Sometimes somebody writes a book that, in retrospect, turns out to have predicted the future quite accurately. Some people write books that are “way ahead” of their time, others are simply “timeless.” But what if you are tackling a topic that is developing so rapidly that (almost) everything you write runs the risk of being outdated as soon as it is written down? Well, that’s exactly what we’ve been doing lately, and the topic is, not surprisingly, the Internet. No other medium has developed so rapidly, and in many cases so unexpectedly, as the Internet. In the process of compiling and finalizing the forthcoming Berkshire Essential, Internet in China, we were faced with exactly that issue. So, instead of aiming to reflect the “current” status of the Internet in China (which is per definition outdated), we decided to provide solid and much-needed background information about a broad range of key aspects that characterize the development of the Internet in China–including community-building and social networking, online dating and romance, government regulation, education and entertainment, and phenomenon specific to China, such as the “Great Firewall” and microblogging.
One specific challenging aspect of compiling a volume such as Internet in China, which features 35 articles by 74 international authors (many from China), is consistency of key data and statistics. As we started the copyediting process earlier this year, we realized that many articles used numbers from different years and sources. To ensure consistency (and thus reliability and ease-of-reading for our audience), we decided to adjust all key data, as much as possible, to the most “recent” statistical report issued by the China Internet Network Information Center (CNNIC), the January 2013 “Statistical report on Internet development in China.” Checking and cross-checking all data across articles, querying the authors if the adjusted data is acceptable, and even doing some higher math ourselves (for the first time in years, I attempted to calculate a growth rate percentage. When the result of my first calculation was something like 3600 percent, I shamefully consulted, where else, the Internet for instructions on how to do this…) takes some time, but keeping in mind the end-result, upholding our high publishing standards of accuracy and reliability, is certainly worth it.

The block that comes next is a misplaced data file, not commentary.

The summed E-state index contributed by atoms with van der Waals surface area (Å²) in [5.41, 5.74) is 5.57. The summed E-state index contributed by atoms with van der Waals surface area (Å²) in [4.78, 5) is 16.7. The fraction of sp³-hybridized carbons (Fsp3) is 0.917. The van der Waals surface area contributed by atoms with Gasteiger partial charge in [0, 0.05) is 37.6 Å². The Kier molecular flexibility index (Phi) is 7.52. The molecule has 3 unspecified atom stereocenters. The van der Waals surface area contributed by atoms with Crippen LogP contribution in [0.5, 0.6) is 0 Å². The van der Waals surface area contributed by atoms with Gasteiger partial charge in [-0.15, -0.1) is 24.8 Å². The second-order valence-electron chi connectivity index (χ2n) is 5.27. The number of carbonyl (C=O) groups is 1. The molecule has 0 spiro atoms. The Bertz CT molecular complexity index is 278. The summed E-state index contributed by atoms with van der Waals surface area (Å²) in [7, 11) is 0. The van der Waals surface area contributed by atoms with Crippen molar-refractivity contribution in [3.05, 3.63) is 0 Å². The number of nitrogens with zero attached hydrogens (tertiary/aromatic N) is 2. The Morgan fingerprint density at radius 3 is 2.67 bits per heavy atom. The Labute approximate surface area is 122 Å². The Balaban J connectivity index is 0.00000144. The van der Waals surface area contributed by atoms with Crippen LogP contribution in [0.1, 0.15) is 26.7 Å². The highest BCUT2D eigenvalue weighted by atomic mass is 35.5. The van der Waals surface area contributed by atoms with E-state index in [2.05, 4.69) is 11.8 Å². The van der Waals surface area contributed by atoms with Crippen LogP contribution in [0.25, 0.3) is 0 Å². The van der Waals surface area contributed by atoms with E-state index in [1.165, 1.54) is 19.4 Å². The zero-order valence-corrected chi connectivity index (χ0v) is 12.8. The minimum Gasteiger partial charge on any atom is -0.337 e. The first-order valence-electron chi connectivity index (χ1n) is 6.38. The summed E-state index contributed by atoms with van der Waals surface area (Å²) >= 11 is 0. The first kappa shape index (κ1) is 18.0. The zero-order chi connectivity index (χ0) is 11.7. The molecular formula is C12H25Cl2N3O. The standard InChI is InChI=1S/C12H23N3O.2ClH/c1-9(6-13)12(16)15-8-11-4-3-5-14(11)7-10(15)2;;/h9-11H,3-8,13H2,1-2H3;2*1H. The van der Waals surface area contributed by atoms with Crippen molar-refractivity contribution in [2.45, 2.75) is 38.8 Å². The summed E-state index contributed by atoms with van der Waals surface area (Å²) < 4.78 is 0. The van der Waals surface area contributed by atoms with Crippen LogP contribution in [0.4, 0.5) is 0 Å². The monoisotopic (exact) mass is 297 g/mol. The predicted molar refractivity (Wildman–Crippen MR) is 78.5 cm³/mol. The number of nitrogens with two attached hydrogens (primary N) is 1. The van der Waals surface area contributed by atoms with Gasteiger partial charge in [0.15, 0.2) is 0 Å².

But lo and behold. We haven’t quite wrapped up the editing process, and the new and improved July edition of the statistical report is already available! No longer are there 564 million internet users in China (as in January 2013), but 591 million. Today (or probably a few days or weeks ago), 460 million people in China accessed the Internet using a mobile phone, versus 420 just six months ago. There is simply no way to keep up with these rapid developments, at least not when publishing in the traditional paper format. But we love books, and believe in their strength and importance, which is why we will continue to produce high-quality and accessible volumes that help students, teachers, researchers, and general readers understand the world around them better.
At the same time, we are developing and using tools and platforms, such as ChinaConnectU, that allow us to provide up-to-date information, adjust as we (and time) go along, and make information more readily available. No other medium is as suitable to document and display the development and characteristics of the Internet, as the Internet itself! The example below, from the Go-Globe website, gives you the most recent statistics of Internet usage in China. Recent until the next update, that is.
Infographic by- GO-Globe.com